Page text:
But Maricha is not able to persuade his king to give up his mad idea, for it is implanted so deep in him by his sister Surpanakha. He rejects all advice like a man with a death wish rejecting medicaments.  According to Ravana, Rama is an iniquitous and an imprudent prince who has forfeited his kingdom, friends, family, relatives and even his mother. His logic is that such a person’s wife cannot be what she is portrayed to be and her relationship with her husband cannot be as strong as depicted from the outside. So he has decided on his next course of action and came to Maricha not to ask him for his suggestions but expecting him to help his king. Ravana is ready to kill Maricha if he does not accede to his plans and makes his stance known. Maricha understands that death is waiting for him either which road he chooses. He knows what Rama’s arrows could do and also knows that Ravana is the victim of lust and all his good advises will never prevail over his king.

So he makes the decision and agrees to Ravana’s plan. Why Maricha agrees to be part of the deceit is a million dollar question that people ask even today. The answer is obvious.

He fully understands the ramifications of his decision. Although it is sure death waiting for him, he knows that it is better to die in the hands of Rama-the Supreme Being than to die by Ravana-a lowly Rakshasa. By his death, he proves who Rama really is!

Rama and Seetha, according to Maricha

Maricha paints a frightful picture of Rama to Ravana on hearing the idea of abduction that Ravana narrates to him. The demon-turned-saint goes on to explain how Ravana would play an important role in the eradication of all demons from the world through Rama’s hands if he goes further with his obsession of abducting Seetha. Maricha goes to the extent of exclaiming whether Seetha had taken birth just to ensure Ravana’s downfall!

He tries his best to dissuade Ravana by telling that Rama is neither ruthless nor un-scholarly and he has not definitely conquered his senses, but at the same time, Rama is identical to the thunderous Mahendra and tempestuous Varuna, the Rain-god. By this extolling, it is pretty clear that Maricha sees Rama both as a human and as God at the same time. He tells Ravana that Rama is the embodiment of righteousness, he is an equable person with truthfulness as his valour, and as with Indra to all gods, he is the king of the entire world.

Maricha wonders how Ravana could believe that he could rob Seetha from Rama which is equivalent to robbing the Sun of his resplendence. By bringing up this analogy, Maricha tells his king that Rama would make his life miserable just like how it would be if the Sun loses his resplendence and stops being the source of light for the world.

Then he explains to Ravana the beauty of Rama’s relationship with Seetha. Every time he talks about Rama’s resplendence, he continues to emphasize that the quality of almost unbelievably majestic beauty is not only inherent in Rama but is also augmented to a great extent due to Seetha’s presence near him. He elucidates on how Rama thinks of Seetha as his dearest and on how she, in turn, has avowed to follow him alone into eternity, wherever Rama went. He compares Mythili to a blazing ritual fire and expounds how she can never be abused just like the ritual fire!

Now Ravana is totally confused and flabbergasted. He is confused because he came to Maricha for help and gets a big lecture on the qualities of the very person whose wife he wanted to abduct. He is flabbergasted because of the fact that the very person  whom he thought would readily help him in his endeavour was expounding the greatness of the couple whose relationship he wanted to destroy.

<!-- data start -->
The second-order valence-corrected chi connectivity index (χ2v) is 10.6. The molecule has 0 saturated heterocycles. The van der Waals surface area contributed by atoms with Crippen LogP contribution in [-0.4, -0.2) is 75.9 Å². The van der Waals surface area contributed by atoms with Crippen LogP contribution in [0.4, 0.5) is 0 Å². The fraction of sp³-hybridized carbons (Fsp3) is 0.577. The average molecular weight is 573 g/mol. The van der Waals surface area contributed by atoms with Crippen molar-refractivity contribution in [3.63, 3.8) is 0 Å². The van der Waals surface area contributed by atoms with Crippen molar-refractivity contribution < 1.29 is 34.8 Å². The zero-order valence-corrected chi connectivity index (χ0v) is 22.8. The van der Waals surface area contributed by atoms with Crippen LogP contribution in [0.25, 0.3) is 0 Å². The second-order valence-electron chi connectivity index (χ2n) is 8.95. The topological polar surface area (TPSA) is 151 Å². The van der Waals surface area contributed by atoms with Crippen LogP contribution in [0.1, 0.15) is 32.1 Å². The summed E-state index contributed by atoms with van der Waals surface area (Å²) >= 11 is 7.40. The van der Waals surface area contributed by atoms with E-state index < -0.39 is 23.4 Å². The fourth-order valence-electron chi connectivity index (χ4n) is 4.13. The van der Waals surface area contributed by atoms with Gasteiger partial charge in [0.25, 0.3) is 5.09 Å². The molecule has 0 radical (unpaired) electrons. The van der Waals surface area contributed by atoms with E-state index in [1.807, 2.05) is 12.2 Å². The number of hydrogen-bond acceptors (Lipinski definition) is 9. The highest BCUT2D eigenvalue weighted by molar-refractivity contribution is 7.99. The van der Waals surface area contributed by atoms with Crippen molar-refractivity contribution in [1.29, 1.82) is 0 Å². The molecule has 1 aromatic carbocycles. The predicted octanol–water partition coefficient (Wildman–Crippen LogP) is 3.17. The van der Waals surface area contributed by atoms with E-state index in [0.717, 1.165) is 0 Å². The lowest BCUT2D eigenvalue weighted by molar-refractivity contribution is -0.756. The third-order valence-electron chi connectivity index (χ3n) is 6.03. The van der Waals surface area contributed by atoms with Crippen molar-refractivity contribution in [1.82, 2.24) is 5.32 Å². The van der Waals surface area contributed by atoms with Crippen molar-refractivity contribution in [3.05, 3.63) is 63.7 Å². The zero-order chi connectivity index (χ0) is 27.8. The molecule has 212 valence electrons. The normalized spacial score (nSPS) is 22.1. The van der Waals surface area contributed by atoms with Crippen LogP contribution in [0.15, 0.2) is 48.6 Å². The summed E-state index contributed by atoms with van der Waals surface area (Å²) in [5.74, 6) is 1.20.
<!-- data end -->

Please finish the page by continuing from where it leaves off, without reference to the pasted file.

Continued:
But Maricha is not finished yet!

Maricha extols Rama’s character

When Ravana talks about Rama to Maricha, he shudders in fright. He starts explaining to Ravana about what happened in Dandaka forest. He starts off by retelling about Rama’s appearance as a 12-year-old boy. He shares with his king on how Rama as a boy of fewer than twelve years of age had demolished him. Unborn are the identities of adulthood like moustache on Rama’s face, and that providential one was magnificent in looks with a peacock-blue complexion, wearing a single cloth, locks of hair, and golden locket, and wielding a bow, and he was irradiating the Dandaka forest with a radiating radiance of his own, and then he appeared like the just risen baby-moon.

Since Maricha knows that he cannot directly praise Rama’s qualities to his king, he infers a couple of things indirectly through this retelling. By alluding to his moustache and his boyish looks which are natural to humans, Maricha infers to Rama as a human being. By inferring that Rama was wearing a single cloth, he clearly conveys that Vishwamitra was treating the brothers just like he would treat any other young scholar. Also, the single cloth clearly means that Rama was not wearing any armor or shield even when he knew that he would be meeting demons like Tadaka, Subahu, and Maricha.

Rama does not sport princely jewelry, but only a single pendant. His cleanly arranged locks of hair show how his mother Kausalya still treats him as a small boy and arranges his hair in neat locks.  By comparing him to a baby moon, Maricha seems to emphasize Rama’s age during the encounter. For Maricha, everything about Rama cries “boyish” during that frightful meeting, except the bows and the arrows that he unleashed on the demon. The hits that he got from Rama still brings him the jitters so much that he tells Ravana that after that day, he has shuddered every time he even heard someone utter the word RA!

With a parched throat, Maricha goes on to say that Ravana is trying to bring ruin to his race and to his country by planning to abduct Seetha and thus earning Rama’s wrath. He pleads to Ravana not to listen to his informers who have misled him so far. He explains that Rama is neither a renegade nor a criminal and that he is in the forest to honor his father’s words. He begs Ravana not to make Rama his implacable enemy and bring total destruction to his kingdom and people!